Guide to Turkmen Arabachy Rugs & Carpets
Background / History
“In fact, maybe Arabatchi (sic) work is so hard to find because it’s so ugly – the Arabatchi (sic) in a fit of embarrassment over the uniform ugliness of the wool and the drawing and the color of their various chuvals and torbas may have gathered them into heaps and set them ablaze, hoping, like the villagers at the end of Frankenstein, that through fire they had cleansed the cosmos of ugliness and moral depravity. But no! . . . Somehow, a few of their wretched artifacts escaped, and like the monster rising from the rubble of the Baron’s castle, their ugliness has once again been loosed on the world.” Whither Turkomania? by Lawrence Kearney
“The next major development seems Moshkova-related and appeared in an auction catalog from Lefevre and Partners in 1977. There Thompson followed up his S-group breakthrough with another new label and group. These rugs were attached to an obscure tribe called the Arabatchi (sic), which had been mentioned in passing by Bogolubov, and who were described by Moshkova as using the tauk noshka gul on their main carpets. Beginning with such a main carpet, of a type not readily identifiable to another tribe, Thompson demonstrated how other pieces, including a type of engsi, were related on structural and color grounds. The existence of the group seemed clear enough, although not so firm as the S-group, but the Arabatchi label has not been so firm. Moshkova’s comments about the tribe are not above reproach, as she contributed the highly dubious suggestion that Arabatchi designs are ancestral to those of other tribes.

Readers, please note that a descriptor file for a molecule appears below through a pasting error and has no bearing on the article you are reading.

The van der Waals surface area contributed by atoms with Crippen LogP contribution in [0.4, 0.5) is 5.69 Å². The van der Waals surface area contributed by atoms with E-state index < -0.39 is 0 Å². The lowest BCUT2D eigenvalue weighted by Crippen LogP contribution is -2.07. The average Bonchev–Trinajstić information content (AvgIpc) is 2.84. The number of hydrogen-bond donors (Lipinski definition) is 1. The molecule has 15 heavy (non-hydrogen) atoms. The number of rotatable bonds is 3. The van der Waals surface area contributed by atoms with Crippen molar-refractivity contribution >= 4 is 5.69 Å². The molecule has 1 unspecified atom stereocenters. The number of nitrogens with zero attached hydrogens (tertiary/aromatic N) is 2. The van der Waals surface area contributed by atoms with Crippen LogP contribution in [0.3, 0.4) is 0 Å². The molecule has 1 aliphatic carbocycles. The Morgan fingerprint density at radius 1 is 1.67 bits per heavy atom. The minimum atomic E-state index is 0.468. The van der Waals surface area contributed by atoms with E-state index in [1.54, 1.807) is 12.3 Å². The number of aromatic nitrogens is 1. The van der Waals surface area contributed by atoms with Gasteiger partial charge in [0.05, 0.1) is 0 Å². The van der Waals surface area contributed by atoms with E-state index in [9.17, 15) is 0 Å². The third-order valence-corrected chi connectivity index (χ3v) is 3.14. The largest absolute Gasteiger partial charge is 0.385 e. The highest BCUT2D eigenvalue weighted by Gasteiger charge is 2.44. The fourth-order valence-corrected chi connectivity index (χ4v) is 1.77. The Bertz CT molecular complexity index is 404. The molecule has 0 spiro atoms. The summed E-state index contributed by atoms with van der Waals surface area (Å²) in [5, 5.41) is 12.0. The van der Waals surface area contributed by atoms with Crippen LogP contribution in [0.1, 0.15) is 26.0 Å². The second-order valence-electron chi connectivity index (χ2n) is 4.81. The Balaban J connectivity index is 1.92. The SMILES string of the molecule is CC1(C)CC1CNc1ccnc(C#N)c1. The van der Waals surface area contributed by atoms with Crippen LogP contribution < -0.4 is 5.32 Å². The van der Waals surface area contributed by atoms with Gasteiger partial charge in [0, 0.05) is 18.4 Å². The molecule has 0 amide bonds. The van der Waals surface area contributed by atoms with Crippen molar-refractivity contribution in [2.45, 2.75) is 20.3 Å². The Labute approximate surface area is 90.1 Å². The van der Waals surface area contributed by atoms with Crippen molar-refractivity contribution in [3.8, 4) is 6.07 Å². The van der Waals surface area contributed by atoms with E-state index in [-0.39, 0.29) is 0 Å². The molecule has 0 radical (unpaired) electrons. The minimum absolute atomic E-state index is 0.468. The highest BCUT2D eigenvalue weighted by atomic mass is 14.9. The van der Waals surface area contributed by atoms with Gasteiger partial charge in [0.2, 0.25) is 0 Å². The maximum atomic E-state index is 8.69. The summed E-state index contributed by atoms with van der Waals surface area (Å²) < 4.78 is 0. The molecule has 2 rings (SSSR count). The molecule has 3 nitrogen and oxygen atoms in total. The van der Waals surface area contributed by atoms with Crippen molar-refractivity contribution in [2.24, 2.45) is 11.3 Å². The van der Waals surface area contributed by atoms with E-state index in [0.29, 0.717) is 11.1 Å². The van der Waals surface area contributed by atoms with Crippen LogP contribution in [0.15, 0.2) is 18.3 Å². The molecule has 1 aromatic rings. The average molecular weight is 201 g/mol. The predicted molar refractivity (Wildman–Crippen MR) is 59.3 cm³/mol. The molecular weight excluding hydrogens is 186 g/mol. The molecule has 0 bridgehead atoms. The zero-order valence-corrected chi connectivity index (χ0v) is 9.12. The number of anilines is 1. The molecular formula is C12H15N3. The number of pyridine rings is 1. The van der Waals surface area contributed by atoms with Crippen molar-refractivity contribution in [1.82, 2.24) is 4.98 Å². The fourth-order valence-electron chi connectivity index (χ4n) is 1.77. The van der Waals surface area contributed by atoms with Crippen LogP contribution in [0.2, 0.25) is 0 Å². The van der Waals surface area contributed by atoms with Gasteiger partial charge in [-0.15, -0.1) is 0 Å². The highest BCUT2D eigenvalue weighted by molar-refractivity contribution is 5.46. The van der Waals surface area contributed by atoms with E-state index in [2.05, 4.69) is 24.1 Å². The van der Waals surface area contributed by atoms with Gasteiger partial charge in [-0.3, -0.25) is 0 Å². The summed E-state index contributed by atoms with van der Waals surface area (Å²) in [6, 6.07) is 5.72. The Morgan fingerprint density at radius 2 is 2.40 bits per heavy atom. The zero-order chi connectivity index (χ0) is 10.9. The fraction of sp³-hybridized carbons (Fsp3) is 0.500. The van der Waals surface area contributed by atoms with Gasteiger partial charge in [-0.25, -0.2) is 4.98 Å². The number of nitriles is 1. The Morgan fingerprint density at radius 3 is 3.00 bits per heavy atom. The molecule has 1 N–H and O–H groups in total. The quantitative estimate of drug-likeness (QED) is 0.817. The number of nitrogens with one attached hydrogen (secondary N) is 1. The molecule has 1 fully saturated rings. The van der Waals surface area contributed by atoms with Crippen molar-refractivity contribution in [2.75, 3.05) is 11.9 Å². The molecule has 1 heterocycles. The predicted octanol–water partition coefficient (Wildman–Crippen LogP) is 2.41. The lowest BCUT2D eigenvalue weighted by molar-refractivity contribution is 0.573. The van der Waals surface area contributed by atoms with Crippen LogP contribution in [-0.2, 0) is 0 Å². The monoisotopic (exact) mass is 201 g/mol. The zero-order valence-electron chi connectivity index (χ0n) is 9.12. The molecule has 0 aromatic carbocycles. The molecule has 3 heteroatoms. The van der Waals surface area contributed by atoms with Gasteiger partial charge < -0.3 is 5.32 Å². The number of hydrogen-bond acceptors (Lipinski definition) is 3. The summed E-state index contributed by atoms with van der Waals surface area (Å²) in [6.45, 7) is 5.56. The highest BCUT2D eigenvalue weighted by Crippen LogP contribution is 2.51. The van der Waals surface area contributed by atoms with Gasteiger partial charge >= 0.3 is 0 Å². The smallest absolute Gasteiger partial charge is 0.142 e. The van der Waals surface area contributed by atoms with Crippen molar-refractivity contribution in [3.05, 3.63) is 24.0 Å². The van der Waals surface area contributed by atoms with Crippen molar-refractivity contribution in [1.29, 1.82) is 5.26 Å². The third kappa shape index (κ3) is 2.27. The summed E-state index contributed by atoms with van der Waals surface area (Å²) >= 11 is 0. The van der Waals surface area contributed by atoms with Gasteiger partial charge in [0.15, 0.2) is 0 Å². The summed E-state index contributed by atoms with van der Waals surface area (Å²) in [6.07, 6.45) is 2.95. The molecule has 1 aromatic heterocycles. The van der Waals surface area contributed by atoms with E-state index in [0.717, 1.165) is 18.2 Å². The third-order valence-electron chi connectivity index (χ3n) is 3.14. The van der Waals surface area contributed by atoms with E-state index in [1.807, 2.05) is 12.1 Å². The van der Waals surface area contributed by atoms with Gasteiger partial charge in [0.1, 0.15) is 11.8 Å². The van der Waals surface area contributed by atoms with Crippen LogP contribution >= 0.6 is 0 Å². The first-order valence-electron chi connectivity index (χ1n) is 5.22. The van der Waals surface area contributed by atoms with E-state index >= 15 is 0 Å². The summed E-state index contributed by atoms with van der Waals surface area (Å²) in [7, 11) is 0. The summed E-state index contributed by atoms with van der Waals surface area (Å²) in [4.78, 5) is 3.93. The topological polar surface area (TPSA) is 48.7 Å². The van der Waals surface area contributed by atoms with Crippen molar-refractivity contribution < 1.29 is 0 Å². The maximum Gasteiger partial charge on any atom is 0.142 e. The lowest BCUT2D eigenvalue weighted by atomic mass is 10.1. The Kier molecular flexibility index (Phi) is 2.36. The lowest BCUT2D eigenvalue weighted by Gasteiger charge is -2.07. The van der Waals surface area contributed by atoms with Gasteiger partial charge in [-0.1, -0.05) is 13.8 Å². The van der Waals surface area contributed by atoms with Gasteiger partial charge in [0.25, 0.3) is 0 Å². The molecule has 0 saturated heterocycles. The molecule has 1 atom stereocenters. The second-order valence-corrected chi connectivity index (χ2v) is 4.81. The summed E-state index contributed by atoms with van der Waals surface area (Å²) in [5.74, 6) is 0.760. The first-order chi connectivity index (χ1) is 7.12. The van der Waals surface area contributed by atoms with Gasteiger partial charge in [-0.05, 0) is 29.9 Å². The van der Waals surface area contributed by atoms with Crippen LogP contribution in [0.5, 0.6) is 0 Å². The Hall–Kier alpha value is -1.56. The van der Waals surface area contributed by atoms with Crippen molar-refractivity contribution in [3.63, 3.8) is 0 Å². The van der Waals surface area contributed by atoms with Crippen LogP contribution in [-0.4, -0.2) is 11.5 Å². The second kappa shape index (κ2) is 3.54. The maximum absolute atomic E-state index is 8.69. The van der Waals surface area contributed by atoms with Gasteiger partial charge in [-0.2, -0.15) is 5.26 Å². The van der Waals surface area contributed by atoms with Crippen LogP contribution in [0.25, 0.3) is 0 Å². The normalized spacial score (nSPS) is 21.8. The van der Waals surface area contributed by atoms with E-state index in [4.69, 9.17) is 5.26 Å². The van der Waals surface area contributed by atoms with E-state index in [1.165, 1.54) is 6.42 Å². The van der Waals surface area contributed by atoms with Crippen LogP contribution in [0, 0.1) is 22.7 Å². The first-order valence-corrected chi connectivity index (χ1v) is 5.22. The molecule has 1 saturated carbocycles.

With the Arabatchi (sic) in particular, the market witnessed the full flowering of a phenomenon that had been growing within the Turkoman boom. If a rug had a special label, it suddenly became more desirable. For some reason this soon became clear with the Arabatchi, whose rugs had never attracted attention for their beauty. It is no coincidence that news of their existence was announced in an auction catalog.
In 1978 the Werner Loges book appeared, which did not introduce novel material but seemed to ratify such new material as the Arabatchi label. Turkomania seemed to dominate the auction houses, and ever higher prices were commanded by the new champion, the S-group.” TURKOMANS AND SCHOLARSHIP
Structure Notes on the Arabatchi
Structure: Asymmetrical knot open left. 10 knots per horizontal inch and 12 – 15 knots per vertical inch. 120 – 150 per square inch. Slight to moderate depression. Sometimes symmetrical side knots.
Yarn Spin: Z.
Warp: 2 ply animal hair, light to medium brown.
Weft: 1 shot 2 ply (1 ply cotton and 1 ply wool), brown and white barberpoled. Dr, Murray Eiland Jr. in Oriental Rugs A Complete Guide quotes Thompson in the A.A. Bogolyubov, “Carpets of Central Asia: Basingstoke, 1975. as specifying 1 shot 2 ply cotton and 1 shot 2 ply wool. I can not find my copy of Bogolyubov and I do not know of a sample that conforms to that description.
Selvage: 2 cord attached. Aubergine wool in Mackie Pl. 55